The FRC ChapR is simply the added compatibility that allows the ChapR to work with FIRST Robotics Challenge (FRC) robots. While this may not sound like much, a whole lot of work went in to making this possible (even if it was mostly software). We had to invent a whole new packet structure, and create three different robot-side programs to interpret that packet structure. While granted, the three different takes at the robot-side program were solely due to the changing protocols, we learned a ridiculous amount in the process. We coded in LabView and C, even getting to write a Linux daemon (or background program) in the process. We’re in the middle of beta testing the device now, so we’ll see if we end up manufacturing the ChapR en masse the way we had for FIRST Tech Challenge (FTC) teams with the original ChapR. Below is a brief history of the project. However, more information on sales and usage of the device can be found here on the project website!

FRC ChapR Collage Project Leads: Rachel Gardner and Shrey Majmudar

Date Completed: N/A

  • Software
    • Linux
    • C
    • LabView

The Need

The Need Collage As we had found with the FIRST Tech Challenge (FTC) teams, FIRST Robotics Challenge (FRC) teams needed an easy way to drive their robots both in practice and at outreach events. As you can see in the pictures to the left, FRC teams have the same classic problem of needing to carry a laptop around just to drive the robot. In fact, the team at our high school even uses a special marching-band-inspired harness to carry the laptop! Not to mention, the laptop itself is so slow, it is often referring to as the “lol-top”. Given this dire need, we rose to the challenge and vowed to create a better way. However, FRC robots use a completely different controller than FTC robots, so we had to make quite a few changes to the ChapR…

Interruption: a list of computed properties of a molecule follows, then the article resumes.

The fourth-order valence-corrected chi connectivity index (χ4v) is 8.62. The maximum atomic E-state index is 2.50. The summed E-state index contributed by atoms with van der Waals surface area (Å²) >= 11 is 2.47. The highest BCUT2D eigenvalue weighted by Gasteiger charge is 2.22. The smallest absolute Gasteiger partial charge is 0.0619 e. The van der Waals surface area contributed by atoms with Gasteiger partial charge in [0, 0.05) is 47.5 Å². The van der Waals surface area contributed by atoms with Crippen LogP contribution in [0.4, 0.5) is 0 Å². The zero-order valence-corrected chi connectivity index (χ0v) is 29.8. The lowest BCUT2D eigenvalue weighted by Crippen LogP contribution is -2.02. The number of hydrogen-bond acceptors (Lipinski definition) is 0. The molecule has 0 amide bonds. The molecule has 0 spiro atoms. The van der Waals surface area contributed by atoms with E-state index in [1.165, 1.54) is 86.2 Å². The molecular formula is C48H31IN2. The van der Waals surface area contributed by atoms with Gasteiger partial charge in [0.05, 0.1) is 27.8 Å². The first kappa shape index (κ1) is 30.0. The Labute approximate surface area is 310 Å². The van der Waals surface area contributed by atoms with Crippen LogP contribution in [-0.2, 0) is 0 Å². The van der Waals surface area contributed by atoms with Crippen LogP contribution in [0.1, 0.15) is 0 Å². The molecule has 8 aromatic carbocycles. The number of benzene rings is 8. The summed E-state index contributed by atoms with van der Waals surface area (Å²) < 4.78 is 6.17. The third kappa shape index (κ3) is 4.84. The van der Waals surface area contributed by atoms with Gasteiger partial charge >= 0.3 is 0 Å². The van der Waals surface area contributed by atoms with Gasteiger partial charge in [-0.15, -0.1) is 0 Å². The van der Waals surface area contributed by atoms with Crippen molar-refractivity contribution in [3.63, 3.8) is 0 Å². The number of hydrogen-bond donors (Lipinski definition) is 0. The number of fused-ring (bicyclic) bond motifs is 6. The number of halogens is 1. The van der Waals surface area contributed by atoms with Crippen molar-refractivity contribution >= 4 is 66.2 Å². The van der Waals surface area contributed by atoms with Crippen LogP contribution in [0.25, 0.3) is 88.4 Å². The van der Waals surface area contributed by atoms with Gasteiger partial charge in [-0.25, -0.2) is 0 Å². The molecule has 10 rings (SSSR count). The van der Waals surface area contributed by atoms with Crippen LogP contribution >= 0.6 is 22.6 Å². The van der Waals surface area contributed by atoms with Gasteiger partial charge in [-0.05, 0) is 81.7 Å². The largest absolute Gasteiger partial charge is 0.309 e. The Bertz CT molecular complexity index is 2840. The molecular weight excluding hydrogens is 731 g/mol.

Take One: the cRIO

When we first decided to add compatibility for FRC robots, the cRIO was the robot controller in use. Created by National Instruments, it ran the user program and controlled the entire robot. Unlike the LEGO NXT (the only robot controller we were compatible with at the time), the cRIO did not have Bluetooth capabilities. Normally the ChapR works by sending information from the joysticks (also called game controllers) to the robot via Bluetooth. To solve this issue, we plugged in a Bluetooth-to-Serial dongle to the Serial port on the cRIO. This way, the ChapR can send its custom packets over Bluetooth, then have the dongle (in this case, the FireFly from GridConnect) pick up that Bluetooth. The FireFly then converts that Bluetooth data to Serial data, which it then sends in to the Serial port of the cRIO. Inside the user program running on the cRIO, we then translate that Serial data and then use the loopback address to send it back to ourselves (aka the cRIO). As far at the cRIO is concerned, it is getting all of this information from software running on a laptop (which is called the Driver Station in FRC). With this solution in mind, we began coding the compatibility in LabView, the program our affiliated team (FRC 2468) uses. After a ridiculous amount of work, we finally got everything working! There were a few minor bugs here and there, but we were gungho to start on the Java and C++ versions of the user program in order to extend our compatibility to ALL FRC robots. cRIO Collage